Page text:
No matter where you choose to retire, you’ll be able to sleep in late, go for long walks in the afternoon and work on that book you always wanted to write.
But when it comes to your budget, health, safety and overall quality of life, the state you live in really does matter.
Every year, multiple studies claim they can show you which states are best or worst for retirement. They almost never agree, so we’ve averaged three of this year’s state rankings into one master list.
Here are the 25 states to write off your short list, counting down from bad to worst.
OUR METHODOLOGY: We added each state’s retirement rankings from RetirementLiving1, WalletHub2 and MoneyRates 3 to create scores out of a possible 150. The higher the score, the lower the state ranks as a retirement destination.
25 (tie). Massachusetts
- 1 25 (tie). Massachusetts
- 2 25 (tie). Nevada
- 3 24. Michigan
- 4 23. Tennessee
- 5 22. Mississippi
- 6 19 (tie). Nebraska
- 7 19 (tie). Vermont
- 8 19 (tie). Wisconsin
- 9 18. Hawaii
- 10 17. Georgia
- 11 16. Texas
- 12 14 (tie). Colorado
- 13 14 (tie). Connecticut
- 14 13. Kansas
- 15 12. Maine
- 16 11. Louisiana
- 17 10. Maryland
- 18 9. New Jersey
- 19 8. Rhode Island
- 20 7. Washington
- 21 6. Alaska
- 22 5. California
- 23 4. Oregon
- 24 3. New York
- 25 2. Illinois
- 26 1. New Mexico
- 27 How we rank all 50 states
The most populous state in New England promises gorgeous coastal views but chilly winters with plenty of snowfall each year. Think carefully about how much shoveling you want to do in your retirement.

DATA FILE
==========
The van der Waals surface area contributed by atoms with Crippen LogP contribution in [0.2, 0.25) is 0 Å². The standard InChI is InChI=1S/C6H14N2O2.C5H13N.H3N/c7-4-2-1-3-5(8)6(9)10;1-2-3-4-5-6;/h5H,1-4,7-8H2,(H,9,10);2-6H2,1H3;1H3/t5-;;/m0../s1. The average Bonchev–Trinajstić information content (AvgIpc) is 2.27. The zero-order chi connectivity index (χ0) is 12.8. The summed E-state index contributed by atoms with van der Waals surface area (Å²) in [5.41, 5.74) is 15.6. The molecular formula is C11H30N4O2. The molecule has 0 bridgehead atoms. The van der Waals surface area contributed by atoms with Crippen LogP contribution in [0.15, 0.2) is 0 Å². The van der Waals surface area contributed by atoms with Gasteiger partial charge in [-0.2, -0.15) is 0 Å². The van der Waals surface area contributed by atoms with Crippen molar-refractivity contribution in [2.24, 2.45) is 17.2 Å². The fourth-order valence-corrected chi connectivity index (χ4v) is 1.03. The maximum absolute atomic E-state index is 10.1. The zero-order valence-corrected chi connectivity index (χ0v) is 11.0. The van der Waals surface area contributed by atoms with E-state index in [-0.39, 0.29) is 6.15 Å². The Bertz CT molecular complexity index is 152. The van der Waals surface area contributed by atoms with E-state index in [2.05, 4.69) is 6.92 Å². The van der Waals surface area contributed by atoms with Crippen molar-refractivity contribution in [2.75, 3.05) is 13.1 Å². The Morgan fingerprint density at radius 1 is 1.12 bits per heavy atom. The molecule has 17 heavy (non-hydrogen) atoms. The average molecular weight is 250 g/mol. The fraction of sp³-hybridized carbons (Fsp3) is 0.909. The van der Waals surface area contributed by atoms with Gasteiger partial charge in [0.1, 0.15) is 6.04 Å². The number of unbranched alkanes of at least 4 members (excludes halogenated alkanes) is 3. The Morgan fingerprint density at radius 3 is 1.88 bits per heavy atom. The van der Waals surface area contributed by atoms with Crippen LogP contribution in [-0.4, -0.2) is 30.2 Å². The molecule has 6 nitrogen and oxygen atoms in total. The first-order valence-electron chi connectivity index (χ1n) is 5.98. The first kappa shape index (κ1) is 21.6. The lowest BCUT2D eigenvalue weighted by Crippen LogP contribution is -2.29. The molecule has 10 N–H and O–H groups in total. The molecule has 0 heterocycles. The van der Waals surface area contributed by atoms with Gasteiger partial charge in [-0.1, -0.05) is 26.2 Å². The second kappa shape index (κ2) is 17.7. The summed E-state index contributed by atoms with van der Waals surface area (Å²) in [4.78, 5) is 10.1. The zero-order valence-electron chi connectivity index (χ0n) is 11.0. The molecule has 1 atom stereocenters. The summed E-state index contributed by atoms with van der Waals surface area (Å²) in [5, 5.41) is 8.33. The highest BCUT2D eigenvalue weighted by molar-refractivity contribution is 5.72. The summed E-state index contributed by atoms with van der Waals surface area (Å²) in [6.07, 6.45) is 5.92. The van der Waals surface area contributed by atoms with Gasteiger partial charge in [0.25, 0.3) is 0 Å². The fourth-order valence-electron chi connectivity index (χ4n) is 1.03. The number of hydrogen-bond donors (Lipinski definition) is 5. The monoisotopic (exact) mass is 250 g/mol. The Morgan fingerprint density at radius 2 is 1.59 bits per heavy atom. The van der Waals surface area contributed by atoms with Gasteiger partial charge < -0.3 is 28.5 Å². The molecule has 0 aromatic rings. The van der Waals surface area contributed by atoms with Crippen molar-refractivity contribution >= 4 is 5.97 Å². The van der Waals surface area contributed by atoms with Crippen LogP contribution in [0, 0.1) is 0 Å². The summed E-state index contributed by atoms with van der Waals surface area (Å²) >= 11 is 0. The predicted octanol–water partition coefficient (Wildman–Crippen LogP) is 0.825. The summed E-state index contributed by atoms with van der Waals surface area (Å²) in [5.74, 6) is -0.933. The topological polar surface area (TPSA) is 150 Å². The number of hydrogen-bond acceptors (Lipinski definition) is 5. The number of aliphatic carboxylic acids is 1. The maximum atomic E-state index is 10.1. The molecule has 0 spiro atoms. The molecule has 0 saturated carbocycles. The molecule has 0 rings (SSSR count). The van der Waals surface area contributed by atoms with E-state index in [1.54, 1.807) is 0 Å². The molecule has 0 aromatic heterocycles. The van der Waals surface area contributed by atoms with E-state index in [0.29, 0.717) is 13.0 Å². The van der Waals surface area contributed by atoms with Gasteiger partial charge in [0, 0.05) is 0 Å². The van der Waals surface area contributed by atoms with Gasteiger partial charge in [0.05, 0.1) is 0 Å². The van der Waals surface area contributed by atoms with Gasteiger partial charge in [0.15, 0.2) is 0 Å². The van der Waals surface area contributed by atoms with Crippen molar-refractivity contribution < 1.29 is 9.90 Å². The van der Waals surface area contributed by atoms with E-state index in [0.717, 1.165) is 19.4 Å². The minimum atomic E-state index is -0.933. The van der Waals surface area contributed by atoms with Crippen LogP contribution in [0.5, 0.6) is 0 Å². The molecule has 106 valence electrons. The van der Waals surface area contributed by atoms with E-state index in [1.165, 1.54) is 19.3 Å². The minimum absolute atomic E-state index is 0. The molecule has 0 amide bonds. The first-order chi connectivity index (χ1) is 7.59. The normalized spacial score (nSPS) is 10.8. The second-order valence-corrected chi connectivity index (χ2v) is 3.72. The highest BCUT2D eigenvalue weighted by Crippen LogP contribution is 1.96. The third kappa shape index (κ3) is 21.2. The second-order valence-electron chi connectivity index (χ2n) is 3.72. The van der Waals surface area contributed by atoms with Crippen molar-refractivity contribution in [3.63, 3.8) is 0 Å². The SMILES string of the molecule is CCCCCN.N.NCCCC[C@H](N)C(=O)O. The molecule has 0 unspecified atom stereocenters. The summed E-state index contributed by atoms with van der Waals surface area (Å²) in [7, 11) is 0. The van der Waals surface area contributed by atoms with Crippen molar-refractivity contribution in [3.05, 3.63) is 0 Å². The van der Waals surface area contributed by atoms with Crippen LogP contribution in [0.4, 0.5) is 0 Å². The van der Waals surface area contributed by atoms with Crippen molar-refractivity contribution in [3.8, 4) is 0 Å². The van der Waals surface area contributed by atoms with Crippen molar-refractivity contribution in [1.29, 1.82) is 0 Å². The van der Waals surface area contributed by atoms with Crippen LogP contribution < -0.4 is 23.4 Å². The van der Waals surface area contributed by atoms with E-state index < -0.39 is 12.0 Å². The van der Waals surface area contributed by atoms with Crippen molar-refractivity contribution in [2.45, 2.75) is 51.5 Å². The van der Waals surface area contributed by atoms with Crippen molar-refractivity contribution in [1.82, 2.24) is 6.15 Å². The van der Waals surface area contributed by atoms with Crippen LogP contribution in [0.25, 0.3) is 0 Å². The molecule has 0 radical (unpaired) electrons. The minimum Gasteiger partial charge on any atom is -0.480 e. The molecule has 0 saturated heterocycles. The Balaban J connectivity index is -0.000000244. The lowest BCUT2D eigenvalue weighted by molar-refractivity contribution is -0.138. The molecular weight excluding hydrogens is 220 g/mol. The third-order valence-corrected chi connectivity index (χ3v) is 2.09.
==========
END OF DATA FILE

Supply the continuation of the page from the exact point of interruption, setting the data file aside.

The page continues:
The Bay State does rank very highly for its health care — WalletHub says it has the lowest average insurance premiums in the country and the second-highest number of physicians per capita — but it’s also extremely expensive to live in.
Massachusetts holds four of the 20 richest ZIP codes in the country, and the real estate site Zillow places the median home value at more than $480,000.
“Not only are prices high, but yes, the age of the housing is apparent. And it’s not always historic charm that comes with it, too. Sometimes you pay a premium for a drafty house and uneven floors, and for what? So you can live in a winter purgatory for a large chunk of the year?” writes ggill1313 on Reddit.
25 (tie). Nevada
Nevada welcomes a flood of tourists each year to its stunning parks and the glitzy resorts of Las Vegas, but you shouldn’t retire there just because it’s a nice place to visit.
The Silver State has no state income tax and low property taxes, so you won’t lose too much money to the government — instead, you’ll be losing it to your mortgage, considering the high price of the average home. Make sure you look around for the best possible mortgage rate.
Nevada also has relatively few physicians for the size of its population, and FBI data shows higher-than-average crime rates.
“My family and I really like Las Vegas/Nevada, but this place is a health care wasteland,” Redditor yoshilurker writes. “If you want even decent specialized medical care you need to go to Los Angeles or San Francisco.”